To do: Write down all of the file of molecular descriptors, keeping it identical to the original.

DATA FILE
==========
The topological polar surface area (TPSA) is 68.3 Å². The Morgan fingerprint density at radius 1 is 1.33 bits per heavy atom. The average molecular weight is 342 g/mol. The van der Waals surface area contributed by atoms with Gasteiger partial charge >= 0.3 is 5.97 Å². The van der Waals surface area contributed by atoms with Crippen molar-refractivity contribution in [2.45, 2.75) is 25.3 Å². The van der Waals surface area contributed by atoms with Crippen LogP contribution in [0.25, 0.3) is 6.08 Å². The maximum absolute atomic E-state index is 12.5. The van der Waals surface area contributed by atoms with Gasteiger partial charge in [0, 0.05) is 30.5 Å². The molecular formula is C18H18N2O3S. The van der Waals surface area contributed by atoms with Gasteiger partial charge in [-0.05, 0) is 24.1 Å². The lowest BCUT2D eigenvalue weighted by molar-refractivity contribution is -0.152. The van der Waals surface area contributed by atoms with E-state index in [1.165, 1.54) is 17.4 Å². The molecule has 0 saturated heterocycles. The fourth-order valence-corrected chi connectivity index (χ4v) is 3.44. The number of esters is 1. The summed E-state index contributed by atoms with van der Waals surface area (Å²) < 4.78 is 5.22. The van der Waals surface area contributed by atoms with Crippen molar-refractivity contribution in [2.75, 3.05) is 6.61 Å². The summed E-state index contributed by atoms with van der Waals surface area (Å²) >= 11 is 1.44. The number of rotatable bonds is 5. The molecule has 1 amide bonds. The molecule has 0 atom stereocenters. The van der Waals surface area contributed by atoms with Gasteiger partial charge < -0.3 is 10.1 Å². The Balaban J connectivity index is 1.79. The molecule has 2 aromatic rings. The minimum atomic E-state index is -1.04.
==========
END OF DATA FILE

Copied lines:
The topological polar surface area (TPSA) is 68.3 Å². The Morgan fingerprint density at radius 1 is 1.33 bits per heavy atom. The average molecular weight is 342 g/mol. The van der Waals surface area contributed by atoms with Gasteiger partial charge >= 0.3 is 5.97 Å². The van der Waals surface area contributed by atoms with Crippen molar-refractivity contribution in [2.45, 2.75) is 25.3 Å². The van der Waals surface area contributed by atoms with Crippen LogP contribution in [0.25, 0.3) is 6.08 Å². The maximum absolute atomic E-state index is 12.5. The van der Waals surface area contributed by atoms with Gasteiger partial charge in [0, 0.05) is 30.5 Å². The molecular formula is C18H18N2O3S. The van der Waals surface area contributed by atoms with Gasteiger partial charge in [-0.05, 0) is 24.1 Å². The lowest BCUT2D eigenvalue weighted by molar-refractivity contribution is -0.152. The van der Waals surface area contributed by atoms with E-state index in [1.165, 1.54) is 17.4 Å². The molecule has 0 saturated heterocycles. The fourth-order valence-corrected chi connectivity index (χ4v) is 3.44. The number of esters is 1. The summed E-state index contributed by atoms with van der Waals surface area (Å²) < 4.78 is 5.22. The van der Waals surface area contributed by atoms with Crippen molar-refractivity contribution in [2.75, 3.05) is 6.61 Å². The summed E-state index contributed by atoms with van der Waals surface area (Å²) >= 11 is 1.44. The number of rotatable bonds is 5. The molecule has 1 amide bonds. The molecule has 0 atom stereocenters. The van der Waals surface area contributed by atoms with Gasteiger partial charge < -0.3 is 10.1 Å². The Balaban J connectivity index is 1.79. The molecule has 2 aromatic rings. The minimum atomic E-state index is -1.04.